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Feminist Geopolitics

Author: Deborah P. Dixon
Publisher: Routledge
ISBN: 1134916531
Size: 43.23 MB
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Building on a trans-disciplinary, feminist project that foregrounds the bodies of those at the ‘sharp end’ of various forms of international activity, such as immigration, development and warfare, the chapters included in this book cover a variety of sites, concerns, and hopes. These range from the fraught geopolitics of marriage and birth in Ladakh, India, to the fate of detained migrant children in the U.S., and from the human rights abuses of women and children in Uzbekistan to the body politics of aid workers in Afghanistan. The collective aim is to expose the force relations that operate through and upon those bodies, such that particular subjectivities are enhanced, constrained, and put to work, and particular corporealities are violated, exploited, and often abandoned. Oriented around issues of security, population, territory, and nationalism, these chapters expose the proliferating bodies of geopolitics, not simply as the bearers of socially demarcated borders and boundaries, but as vulnerable corporealities, seeking to negotiate and transform the geopolitics they both animate and inhabit. This book was originally published as a special issue of Gender, Place and Culture: A Journal of Feminist Geography.

Feminist Geopolitics

Author: Deborah P. Dixon
Publisher: Routledge
ISBN: 1317135679
Size: 53.13 MB
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What can unfold from an engagement of feminist issues, concerns and practices with the geopolitical? How does feminism allow for a reconfiguration of how these two elements, the geo- and the -political, are understood and related? What kinds of objects can be located and put into motion? What kinds of relations can be drawn between these? What kinds of practice become valued? And, what is glossed or rendered absent in the process? In this thought-provoking and original contribution, Deborah P. Dixon cautions against the exhaustion of feminist geopolitics as a critique of both a classical and a critical geopolitics, and points instead to how feminist imaginaries of Self, Other and Earth allow for all manner of work to be undertaken. Importantly, one of the things they provide for is a reservoir of concerns, thoughts and practices that can be reappropriated to flesh out what a feminist geopolitics can be. While providing a much-needed, sustained interjection that draws out achievements to date, the book thus gestures forward to productive lines of inquiry and method. Grounded via a series of globally diverse case studies that traverse time as well as space, Feminist Geopolitics feels for the borders of geopolitical thought and practice by navigating four complex and corporeally-aware objects of analysis, namely flesh, bone, touch and abhorrence.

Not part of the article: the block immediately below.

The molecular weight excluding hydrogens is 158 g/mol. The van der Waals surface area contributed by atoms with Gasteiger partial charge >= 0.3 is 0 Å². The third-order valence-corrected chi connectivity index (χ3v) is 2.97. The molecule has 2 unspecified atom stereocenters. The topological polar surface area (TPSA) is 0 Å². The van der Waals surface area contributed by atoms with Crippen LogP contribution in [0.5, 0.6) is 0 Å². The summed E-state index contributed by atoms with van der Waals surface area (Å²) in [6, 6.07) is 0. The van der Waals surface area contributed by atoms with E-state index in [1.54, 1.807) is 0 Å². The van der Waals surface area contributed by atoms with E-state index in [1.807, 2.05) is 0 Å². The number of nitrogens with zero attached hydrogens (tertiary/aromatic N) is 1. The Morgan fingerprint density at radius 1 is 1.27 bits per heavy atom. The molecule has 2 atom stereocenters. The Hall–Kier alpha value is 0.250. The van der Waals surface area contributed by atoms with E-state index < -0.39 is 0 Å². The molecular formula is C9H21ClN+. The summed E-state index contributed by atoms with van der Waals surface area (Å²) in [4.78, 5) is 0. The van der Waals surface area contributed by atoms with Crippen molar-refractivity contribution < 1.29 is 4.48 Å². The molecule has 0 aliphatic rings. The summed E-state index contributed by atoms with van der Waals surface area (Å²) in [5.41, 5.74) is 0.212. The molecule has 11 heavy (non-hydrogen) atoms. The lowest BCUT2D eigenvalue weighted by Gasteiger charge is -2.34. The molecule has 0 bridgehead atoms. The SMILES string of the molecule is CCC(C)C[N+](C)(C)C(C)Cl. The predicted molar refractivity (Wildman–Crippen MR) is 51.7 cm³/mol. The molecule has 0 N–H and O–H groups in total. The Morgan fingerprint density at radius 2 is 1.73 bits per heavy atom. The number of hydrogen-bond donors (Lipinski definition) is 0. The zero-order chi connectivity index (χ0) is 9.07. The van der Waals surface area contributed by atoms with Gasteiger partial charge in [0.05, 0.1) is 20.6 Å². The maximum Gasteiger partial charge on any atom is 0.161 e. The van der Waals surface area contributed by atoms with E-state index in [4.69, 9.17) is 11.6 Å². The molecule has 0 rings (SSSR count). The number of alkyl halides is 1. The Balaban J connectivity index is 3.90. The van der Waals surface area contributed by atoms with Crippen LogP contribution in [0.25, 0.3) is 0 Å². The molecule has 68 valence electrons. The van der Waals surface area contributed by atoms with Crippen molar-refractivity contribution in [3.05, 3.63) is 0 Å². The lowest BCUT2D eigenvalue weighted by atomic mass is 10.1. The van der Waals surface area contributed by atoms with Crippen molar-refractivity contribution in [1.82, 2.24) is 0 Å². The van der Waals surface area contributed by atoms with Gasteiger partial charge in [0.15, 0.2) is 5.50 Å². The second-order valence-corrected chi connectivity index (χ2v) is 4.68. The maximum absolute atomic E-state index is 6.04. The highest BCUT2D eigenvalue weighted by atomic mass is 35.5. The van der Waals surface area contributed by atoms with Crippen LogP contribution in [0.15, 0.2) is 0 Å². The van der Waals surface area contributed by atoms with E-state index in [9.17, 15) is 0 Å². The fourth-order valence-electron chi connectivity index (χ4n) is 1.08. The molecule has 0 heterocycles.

Feminist Geopolitics

Author: Deborah P. Dixon
Publisher: Routledge
ISBN: 1317135679
Size: 58.60 MB
Format: PDF, ePub
View: 7745
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What can unfold from an engagement of feminist issues, concerns and practices with the geopolitical? How does feminism allow for a reconfiguration of how these two elements, the geo- and the -political, are understood and related? What kinds of objects can be located and put into motion? What kinds of relations can be drawn between these? What kinds of practice become valued? And, what is glossed or rendered absent in the process? In this thought-provoking and original contribution, Deborah P. Dixon cautions against the exhaustion of feminist geopolitics as a critique of both a classical and a critical geopolitics, and points instead to how feminist imaginaries of Self, Other and Earth allow for all manner of work to be undertaken. Importantly, one of the things they provide for is a reservoir of concerns, thoughts and practices that can be reappropriated to flesh out what a feminist geopolitics can be. While providing a much-needed, sustained interjection that draws out achievements to date, the book thus gestures forward to productive lines of inquiry and method. Grounded via a series of globally diverse case studies that traverse time as well as space, Feminist Geopolitics feels for the borders of geopolitical thought and practice by navigating four complex and corporeally-aware objects of analysis, namely flesh, bone, touch and abhorrence.